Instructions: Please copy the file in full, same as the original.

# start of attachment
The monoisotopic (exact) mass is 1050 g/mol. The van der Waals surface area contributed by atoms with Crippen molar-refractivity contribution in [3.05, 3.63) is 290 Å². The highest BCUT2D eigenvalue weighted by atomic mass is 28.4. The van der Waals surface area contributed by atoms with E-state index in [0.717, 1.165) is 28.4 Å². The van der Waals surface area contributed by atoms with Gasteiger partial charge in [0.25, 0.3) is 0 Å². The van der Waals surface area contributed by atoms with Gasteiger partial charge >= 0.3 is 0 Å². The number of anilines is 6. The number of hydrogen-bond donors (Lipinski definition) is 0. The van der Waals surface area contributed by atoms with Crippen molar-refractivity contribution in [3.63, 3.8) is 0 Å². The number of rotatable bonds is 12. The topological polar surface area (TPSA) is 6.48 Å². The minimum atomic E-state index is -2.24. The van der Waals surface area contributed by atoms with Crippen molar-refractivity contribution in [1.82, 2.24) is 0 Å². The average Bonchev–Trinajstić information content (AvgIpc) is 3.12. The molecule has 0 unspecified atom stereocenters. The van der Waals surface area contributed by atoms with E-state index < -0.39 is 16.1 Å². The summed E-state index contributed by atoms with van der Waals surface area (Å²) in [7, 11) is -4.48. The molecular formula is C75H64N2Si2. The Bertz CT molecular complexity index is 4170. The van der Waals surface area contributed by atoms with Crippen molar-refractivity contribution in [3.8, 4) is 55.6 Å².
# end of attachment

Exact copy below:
The monoisotopic (exact) mass is 1050 g/mol. The van der Waals surface area contributed by atoms with Crippen molar-refractivity contribution in [3.05, 3.63) is 290 Å². The highest BCUT2D eigenvalue weighted by atomic mass is 28.4. The van der Waals surface area contributed by atoms with E-state index in [0.717, 1.165) is 28.4 Å². The van der Waals surface area contributed by atoms with Gasteiger partial charge in [0.25, 0.3) is 0 Å². The van der Waals surface area contributed by atoms with Gasteiger partial charge >= 0.3 is 0 Å². The number of anilines is 6. The number of hydrogen-bond donors (Lipinski definition) is 0. The van der Waals surface area contributed by atoms with Crippen molar-refractivity contribution in [3.63, 3.8) is 0 Å². The number of rotatable bonds is 12. The topological polar surface area (TPSA) is 6.48 Å². The minimum atomic E-state index is -2.24. The van der Waals surface area contributed by atoms with Crippen molar-refractivity contribution in [1.82, 2.24) is 0 Å². The average Bonchev–Trinajstić information content (AvgIpc) is 3.12. The molecule has 0 unspecified atom stereocenters. The van der Waals surface area contributed by atoms with E-state index < -0.39 is 16.1 Å². The summed E-state index contributed by atoms with van der Waals surface area (Å²) in [7, 11) is -4.48. The molecular formula is C75H64N2Si2. The Bertz CT molecular complexity index is 4170. The van der Waals surface area contributed by atoms with Crippen molar-refractivity contribution in [3.8, 4) is 55.6 Å².